Purpose: Mammographic density is one of the strongest risk factors for breast cancer. However, very little is known about how other breast cancer risk factors may modify the association between breast density and breast cancer. We investigated if associations of breast density and breast cancer differ according to the level of other known breast cancer risk factors.
Methods: This study included 1,044 incident breast cancer cases diagnosed within the Nurses' Health Study cohort and 1,794 matched controls. Percent breast density, absolute dense and non-dense areas were measured from digitized film images with computer-assisted methods. Information on breast cancer risk factors was obtained prospectively from biennial questionnaires completed before the date of the cancer diagnosis for cancer cases and their matched controls. We used multivariate logistic regression to describe the association between breast density measures and breast cancer risk. The risk estimates were presented as odds ratios (ORs) and their corresponding 95% Confidence Intervals (95% CIs). To assess if the association between breast density and breast cancer risk was significantly different according to the levels of known risk factors, we conducted statistical tests of interaction by using respective medians within each category of the variables that were continuous in nature (alcohol consumption, age at menarche, age at menopause BMI, physical activity, and density measures) to model interactions. To test interactions of parity/age at first child's birth with density, parity/age at first child's birth was treated as an ordinal variable. Interactions of parity and age at first child's birth were also investigated separately in a secondary analysis restricted to parous women.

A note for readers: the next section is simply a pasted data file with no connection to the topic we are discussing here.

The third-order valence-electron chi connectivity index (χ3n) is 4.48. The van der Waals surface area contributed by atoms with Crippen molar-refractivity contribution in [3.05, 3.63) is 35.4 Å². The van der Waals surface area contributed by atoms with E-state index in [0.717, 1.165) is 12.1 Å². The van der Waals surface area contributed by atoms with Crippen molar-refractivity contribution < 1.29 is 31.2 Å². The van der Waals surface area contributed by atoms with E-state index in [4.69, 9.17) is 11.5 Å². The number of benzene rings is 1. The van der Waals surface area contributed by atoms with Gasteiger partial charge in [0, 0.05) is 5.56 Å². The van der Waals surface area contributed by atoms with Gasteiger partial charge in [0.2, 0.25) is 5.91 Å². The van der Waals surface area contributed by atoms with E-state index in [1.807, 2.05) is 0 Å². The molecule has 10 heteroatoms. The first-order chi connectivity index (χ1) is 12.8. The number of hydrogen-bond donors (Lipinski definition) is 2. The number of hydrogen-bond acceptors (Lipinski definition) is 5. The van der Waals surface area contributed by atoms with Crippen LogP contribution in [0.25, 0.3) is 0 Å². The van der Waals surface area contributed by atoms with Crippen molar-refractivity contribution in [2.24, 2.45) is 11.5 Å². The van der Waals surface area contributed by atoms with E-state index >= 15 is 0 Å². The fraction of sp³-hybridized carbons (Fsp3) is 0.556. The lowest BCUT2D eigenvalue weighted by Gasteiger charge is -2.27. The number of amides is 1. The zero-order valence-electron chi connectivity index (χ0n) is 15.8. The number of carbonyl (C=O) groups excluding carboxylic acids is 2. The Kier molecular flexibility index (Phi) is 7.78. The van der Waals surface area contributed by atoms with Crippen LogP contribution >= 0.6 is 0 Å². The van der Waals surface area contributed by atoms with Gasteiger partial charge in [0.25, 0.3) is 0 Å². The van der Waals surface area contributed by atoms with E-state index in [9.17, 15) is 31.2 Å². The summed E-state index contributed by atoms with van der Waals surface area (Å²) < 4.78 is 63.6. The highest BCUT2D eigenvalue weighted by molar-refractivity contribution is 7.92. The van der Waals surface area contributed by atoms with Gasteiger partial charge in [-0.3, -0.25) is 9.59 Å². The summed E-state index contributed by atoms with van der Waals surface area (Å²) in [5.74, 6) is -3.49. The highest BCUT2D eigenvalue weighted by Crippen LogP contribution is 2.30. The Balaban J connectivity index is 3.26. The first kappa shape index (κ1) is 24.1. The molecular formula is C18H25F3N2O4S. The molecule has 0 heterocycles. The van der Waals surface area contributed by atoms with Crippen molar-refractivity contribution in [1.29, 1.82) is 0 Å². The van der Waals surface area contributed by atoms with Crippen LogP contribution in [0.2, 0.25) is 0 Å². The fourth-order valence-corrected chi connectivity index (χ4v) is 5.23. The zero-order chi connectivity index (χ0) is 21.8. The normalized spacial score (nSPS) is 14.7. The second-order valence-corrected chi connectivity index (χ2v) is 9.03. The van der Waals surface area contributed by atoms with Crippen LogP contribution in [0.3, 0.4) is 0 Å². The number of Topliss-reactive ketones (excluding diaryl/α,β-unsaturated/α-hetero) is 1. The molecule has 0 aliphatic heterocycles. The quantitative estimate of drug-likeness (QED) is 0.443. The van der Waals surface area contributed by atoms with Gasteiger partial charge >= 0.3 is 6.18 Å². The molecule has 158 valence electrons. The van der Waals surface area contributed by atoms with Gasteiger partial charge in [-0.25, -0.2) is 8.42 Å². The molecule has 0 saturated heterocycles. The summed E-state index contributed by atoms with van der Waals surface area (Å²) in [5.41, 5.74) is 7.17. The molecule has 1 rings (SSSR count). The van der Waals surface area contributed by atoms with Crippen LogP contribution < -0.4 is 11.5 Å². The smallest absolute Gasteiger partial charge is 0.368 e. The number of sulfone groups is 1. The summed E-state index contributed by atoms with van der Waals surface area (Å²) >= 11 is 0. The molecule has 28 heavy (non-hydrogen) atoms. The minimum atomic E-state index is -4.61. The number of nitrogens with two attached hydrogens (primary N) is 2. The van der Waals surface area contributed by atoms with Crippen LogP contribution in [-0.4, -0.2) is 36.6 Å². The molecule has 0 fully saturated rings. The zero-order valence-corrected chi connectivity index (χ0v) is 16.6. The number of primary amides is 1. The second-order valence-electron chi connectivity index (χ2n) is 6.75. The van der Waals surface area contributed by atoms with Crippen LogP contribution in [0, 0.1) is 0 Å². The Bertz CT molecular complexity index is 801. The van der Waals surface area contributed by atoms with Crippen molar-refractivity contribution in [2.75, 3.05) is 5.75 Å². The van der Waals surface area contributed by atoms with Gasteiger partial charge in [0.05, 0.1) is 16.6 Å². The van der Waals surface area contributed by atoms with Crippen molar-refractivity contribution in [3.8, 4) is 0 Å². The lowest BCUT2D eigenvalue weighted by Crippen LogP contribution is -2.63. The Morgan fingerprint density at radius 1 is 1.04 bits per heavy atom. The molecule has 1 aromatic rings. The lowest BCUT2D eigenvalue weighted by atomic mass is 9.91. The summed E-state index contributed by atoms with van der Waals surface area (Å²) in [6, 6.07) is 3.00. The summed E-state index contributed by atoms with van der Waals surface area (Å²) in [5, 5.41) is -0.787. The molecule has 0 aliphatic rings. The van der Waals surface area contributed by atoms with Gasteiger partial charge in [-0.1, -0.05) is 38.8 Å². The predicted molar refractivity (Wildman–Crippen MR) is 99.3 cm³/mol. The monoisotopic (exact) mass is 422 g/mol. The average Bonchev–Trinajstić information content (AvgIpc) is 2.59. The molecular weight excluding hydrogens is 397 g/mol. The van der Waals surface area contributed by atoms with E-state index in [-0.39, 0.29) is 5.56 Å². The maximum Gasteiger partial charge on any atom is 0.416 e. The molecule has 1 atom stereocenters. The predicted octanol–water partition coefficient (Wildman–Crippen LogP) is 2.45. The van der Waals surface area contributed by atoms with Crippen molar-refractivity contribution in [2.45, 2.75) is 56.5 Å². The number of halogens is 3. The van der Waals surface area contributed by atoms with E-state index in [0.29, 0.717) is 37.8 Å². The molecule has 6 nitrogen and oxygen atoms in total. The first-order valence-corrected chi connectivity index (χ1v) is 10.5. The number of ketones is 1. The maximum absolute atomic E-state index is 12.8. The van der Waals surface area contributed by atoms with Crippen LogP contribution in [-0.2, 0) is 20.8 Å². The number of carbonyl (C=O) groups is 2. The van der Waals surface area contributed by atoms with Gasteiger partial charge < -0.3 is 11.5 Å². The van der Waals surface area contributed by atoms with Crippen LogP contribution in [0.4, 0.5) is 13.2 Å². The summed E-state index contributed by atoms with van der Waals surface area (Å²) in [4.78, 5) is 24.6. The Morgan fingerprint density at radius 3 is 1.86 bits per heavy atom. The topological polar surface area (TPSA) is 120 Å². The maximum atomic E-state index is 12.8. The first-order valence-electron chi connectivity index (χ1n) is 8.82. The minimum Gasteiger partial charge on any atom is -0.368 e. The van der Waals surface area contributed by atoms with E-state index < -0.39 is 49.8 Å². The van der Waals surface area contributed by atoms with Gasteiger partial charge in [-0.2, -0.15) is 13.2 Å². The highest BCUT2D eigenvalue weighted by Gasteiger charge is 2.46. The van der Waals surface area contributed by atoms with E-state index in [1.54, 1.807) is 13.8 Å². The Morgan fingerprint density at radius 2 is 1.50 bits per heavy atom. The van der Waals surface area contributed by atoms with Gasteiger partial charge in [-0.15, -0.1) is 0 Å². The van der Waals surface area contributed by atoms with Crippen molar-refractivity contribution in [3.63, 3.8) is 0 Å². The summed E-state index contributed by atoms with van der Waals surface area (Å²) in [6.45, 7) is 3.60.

Results: Percent breast density and absolute non-dense area were more strongly associated with breast cancer risk in current postmenopausal hormone users as compared to women with past or no hormone use history (percent density≥50% vs.10%: OR=5.34 [95% CI: 3.36-8.49], OR=2.69 [95% CI: 1.32-5.49], OR=2.57 [95% CI: 1.18-5.60], respectively, p for interaction=0.04; non-dense area 4th vs.1st quartile: OR=0.42 [95% CI: 0.30-0.61], OR=0.50 [95% CI: 0.28-0.92], OR=0.72 [95% CI: 0.41-1.29], respectively, p for interaction =0.04). Associations of percent density with breast cancer risk were stronger in parous women with younger age at first child's birth, as compared to women with age at first child's birth>25 years or nulliparous women (percent density ≥50% vs.10%: OR=4.11 [95% CI: 2.54-6.66], OR=3.29 [95% CI: 2.05-5.29], and OR=2.30 [95% CI: 0.61-8.73], respectively, p for interaction=0.02). However, when the analysis was restricted to parous women, there were no significant interactions of either parity or age at first child's birth alone with percent density, absolute dense and non-dense area on the risk of breast cancer (p for interaction>0.05). The associations of density with breast cancer risk did not differ by the levels of body mass index, age at menarche, age at menopause, alcohol consumption, a family history of breast cancer, a personal history of benign breast disease, and physical activity.
Conclusions: Women with dense breasts who currently use postmenopausal hormone therapy are at a particularly high risk of breast cancer.
Citation Format: Lusine Yaghjyan, Graham Colditz, Bernard Rosner, Rulla Tamimi. Mammographic breast density and breast cancer risk: Interactions of percent density, absolute dense and non-dense areas with breast cancer risk factors. [abstract]. In: Proceedings of the Thirteenth Annual AACR International Conference on Frontiers in Cancer Prevention Research; 2014 Sep 27-Oct 1; New Orleans, LA. Philadelphia (PA): AACR; Can Prev Res 2015;8(10 Suppl): Abstract nr A51.